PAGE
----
Give us Back our Dignity: Al-Kalim Karaite Periodical (1949)
I had been trying to find her for the past few years. I asked all the local Karaites. I emailed the Karaites in Israel. Still, no one knew Esther Yusuf Farag Al-Tanani or what became of her. And then last week I received an email (unrelated to my inquiries) informing me that someone by that (maiden) name had just passed away.
The reason I had been searching for her is due to Al-Tanani’s status as a strong advocate for the dignity of women in the Karaite Jewish community.
The Leningrad Codex
My Chabad envy is well chronicled by now. Today I am taking this envy to new heights by taking the bold steps of proving that the first Chabad Rebbe, Shneur Zalman (1745-1812), was almost certainly right about the spelling of a particular word in the Tanakh. And I relied on some old sources, with a little help from my friends, to do it.
How many of these rituals are what the Torah intended?
May you reach the end of the holidays and rejoice for completing them. In case you were not able to join us for the live webinar, my latest learning has been posted to YouTube. And is also embedded below.
In this talk you’ll learn: 1) Whether we are commanded by the Torah’s text to blow a shofar; 2) What the Jewish sages said about the connection between Yom Teruah and Yom Kippur; 3) What are we supposed to do with those “four species”, and 4) what Biblical holiday has Simhath Torah overshadowed.
Filed under Daniel al-Kumisi, Holidays, Jacob ben Reuben, James Walker, Lithuania, My Talks, Shofar, Solomon ben Aaron, The Karaite Press, The Palanquin, videos, Yefet ben 'Ali, Yom Kippur, Yom Teruah
Yemenite Jew blowing the Shofar
I finally did it. For almost 20 years I have been thinking about how to reconcile Psalms 81 which specifically says to blow the Shofar on new moon with the traditional Karaite view that there is no commandment to blow the shofar on the Yom Teruah (i.e., what the Rabbanites call Rosh Ha-shanna), which is a new moon. And this weekend, as I was preparing for a class I taught at a Conservative Synagogue, I did it.
It was actually pretty easy once I read the entirety of Psalms 81 (and not just the part that was perplexing me).
An excerpt of the Liturgical Poem for Ki Tetzei
Today we ask two simple questions: Does God’s mercy extend to the bird’s nest? And if so, can we acknowledge this in prayer? Right away, my observant (and studied) Rabbanite readers know exactly where this is going. For everyone else, let me start at the beginning. Continue reading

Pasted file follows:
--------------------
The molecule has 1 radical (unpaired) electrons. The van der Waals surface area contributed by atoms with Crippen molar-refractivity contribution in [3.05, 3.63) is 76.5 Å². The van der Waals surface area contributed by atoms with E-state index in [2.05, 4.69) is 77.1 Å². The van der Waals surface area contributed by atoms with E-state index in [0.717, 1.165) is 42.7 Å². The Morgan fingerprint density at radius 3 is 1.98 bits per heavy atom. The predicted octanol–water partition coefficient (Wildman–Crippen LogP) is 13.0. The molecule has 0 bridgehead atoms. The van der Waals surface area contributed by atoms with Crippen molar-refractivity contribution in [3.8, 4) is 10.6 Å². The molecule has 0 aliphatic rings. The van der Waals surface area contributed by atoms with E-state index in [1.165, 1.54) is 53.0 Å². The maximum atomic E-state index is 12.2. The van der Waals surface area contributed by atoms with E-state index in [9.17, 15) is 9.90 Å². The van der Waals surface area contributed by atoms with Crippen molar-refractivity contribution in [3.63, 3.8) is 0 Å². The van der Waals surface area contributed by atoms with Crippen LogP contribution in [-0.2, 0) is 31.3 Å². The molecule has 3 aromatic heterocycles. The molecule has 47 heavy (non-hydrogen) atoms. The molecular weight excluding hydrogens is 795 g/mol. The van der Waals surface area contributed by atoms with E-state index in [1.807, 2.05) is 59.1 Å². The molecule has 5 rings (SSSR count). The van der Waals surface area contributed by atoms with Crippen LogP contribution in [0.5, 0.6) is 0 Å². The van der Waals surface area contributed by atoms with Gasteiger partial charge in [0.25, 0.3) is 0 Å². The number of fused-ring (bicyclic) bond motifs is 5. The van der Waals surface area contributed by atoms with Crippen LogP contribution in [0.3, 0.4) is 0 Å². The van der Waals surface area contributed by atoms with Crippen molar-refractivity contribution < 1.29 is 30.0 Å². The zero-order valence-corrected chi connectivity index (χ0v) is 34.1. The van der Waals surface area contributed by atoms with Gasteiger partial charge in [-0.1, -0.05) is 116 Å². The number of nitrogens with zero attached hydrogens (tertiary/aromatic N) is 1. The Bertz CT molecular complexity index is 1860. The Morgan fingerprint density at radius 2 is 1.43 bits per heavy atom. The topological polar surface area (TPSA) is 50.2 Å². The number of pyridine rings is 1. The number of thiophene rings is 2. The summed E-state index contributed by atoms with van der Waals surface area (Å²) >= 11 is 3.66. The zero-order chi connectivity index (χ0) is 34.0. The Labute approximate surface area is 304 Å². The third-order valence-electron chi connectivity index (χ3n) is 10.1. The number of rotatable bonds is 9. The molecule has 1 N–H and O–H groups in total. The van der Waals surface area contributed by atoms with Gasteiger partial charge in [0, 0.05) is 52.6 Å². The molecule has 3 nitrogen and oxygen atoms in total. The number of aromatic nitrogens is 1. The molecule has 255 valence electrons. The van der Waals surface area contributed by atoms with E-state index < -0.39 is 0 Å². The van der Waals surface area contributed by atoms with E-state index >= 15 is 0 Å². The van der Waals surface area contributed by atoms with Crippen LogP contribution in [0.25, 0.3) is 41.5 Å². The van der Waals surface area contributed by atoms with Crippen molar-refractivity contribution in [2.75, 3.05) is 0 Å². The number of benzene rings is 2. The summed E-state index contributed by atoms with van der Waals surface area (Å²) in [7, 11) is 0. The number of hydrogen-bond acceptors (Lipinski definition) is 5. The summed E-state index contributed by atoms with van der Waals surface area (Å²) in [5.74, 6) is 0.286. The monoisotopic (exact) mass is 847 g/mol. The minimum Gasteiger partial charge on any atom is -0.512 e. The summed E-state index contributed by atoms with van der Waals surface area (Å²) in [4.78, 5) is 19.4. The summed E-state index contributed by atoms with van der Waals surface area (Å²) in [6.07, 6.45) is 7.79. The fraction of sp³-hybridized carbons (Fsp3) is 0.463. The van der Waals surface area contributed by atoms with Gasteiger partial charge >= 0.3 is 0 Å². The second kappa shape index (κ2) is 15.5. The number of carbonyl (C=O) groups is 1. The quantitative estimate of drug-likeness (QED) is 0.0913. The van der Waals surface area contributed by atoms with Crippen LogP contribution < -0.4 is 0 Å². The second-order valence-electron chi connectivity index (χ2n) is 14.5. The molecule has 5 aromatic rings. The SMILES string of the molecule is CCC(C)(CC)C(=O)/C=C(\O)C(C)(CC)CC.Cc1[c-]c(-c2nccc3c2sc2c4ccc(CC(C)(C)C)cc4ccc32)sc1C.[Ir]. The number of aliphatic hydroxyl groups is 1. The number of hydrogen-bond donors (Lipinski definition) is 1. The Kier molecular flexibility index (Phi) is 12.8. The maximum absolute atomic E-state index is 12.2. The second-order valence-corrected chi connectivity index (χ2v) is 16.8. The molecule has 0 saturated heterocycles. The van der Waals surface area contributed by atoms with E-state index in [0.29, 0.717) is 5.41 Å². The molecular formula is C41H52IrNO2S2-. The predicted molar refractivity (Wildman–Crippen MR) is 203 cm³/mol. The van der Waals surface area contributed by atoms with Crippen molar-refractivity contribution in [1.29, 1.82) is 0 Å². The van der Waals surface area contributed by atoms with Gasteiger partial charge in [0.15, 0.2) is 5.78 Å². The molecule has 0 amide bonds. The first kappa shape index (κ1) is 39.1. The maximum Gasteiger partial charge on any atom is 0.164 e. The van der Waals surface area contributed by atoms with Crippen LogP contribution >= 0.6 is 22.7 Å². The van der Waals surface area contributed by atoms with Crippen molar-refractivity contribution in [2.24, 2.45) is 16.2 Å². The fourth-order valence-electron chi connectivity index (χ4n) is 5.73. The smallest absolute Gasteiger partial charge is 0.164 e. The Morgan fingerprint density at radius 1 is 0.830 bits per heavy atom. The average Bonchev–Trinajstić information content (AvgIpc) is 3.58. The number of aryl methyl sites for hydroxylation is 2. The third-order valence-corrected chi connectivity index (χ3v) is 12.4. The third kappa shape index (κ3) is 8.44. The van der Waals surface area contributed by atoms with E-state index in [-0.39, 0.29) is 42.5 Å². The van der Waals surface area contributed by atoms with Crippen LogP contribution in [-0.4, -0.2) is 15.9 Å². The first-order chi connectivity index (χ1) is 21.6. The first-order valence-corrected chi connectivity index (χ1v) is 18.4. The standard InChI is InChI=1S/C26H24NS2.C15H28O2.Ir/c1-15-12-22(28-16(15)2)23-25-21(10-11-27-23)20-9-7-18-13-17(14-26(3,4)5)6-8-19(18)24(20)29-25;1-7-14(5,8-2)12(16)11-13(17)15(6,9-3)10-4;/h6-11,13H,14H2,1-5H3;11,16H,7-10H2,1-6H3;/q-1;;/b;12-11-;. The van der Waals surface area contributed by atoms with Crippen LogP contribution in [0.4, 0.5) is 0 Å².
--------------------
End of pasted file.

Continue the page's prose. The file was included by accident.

I have thoughts for what should happen here and beyond.
Over the past few weeks, the Karaite Jews of America asked members of the community at large to share their vision regarding the future of Karaite Judaism. I did not respond directly to the KJA, because I thought that a very courageous public request deserves a public response. So, here are my thoughts.
I have known Azriel Kowtek, online and in person, for some time now. She visited the Karaite Jews of America’s Shavuot extravaganza in 2015. She and her daughters recently came to visit the KJA for family Shabbat this past September.
Her greatest biblical passion is the original source of tekhelet, the color “blue” that the Israelites are commanded to attached to the corners of our garments. The interesting thing about Azriel, and she is very open about this, is that she is not Jewish. She runs a site called “The Ancients’ Blue” where she discusses her process for dyeing tekhelet and tying tzitziot (tassels). From a Karaite perspective, I am fascinated with her work because her product meets two of the historical Karaite Jewish viewpoints on tekhelet: (i) she is using a ritually pure source, and (ii) her tekhelet is (daytime) sky blue.
Today, I interview Azriel regarding her work and her passion.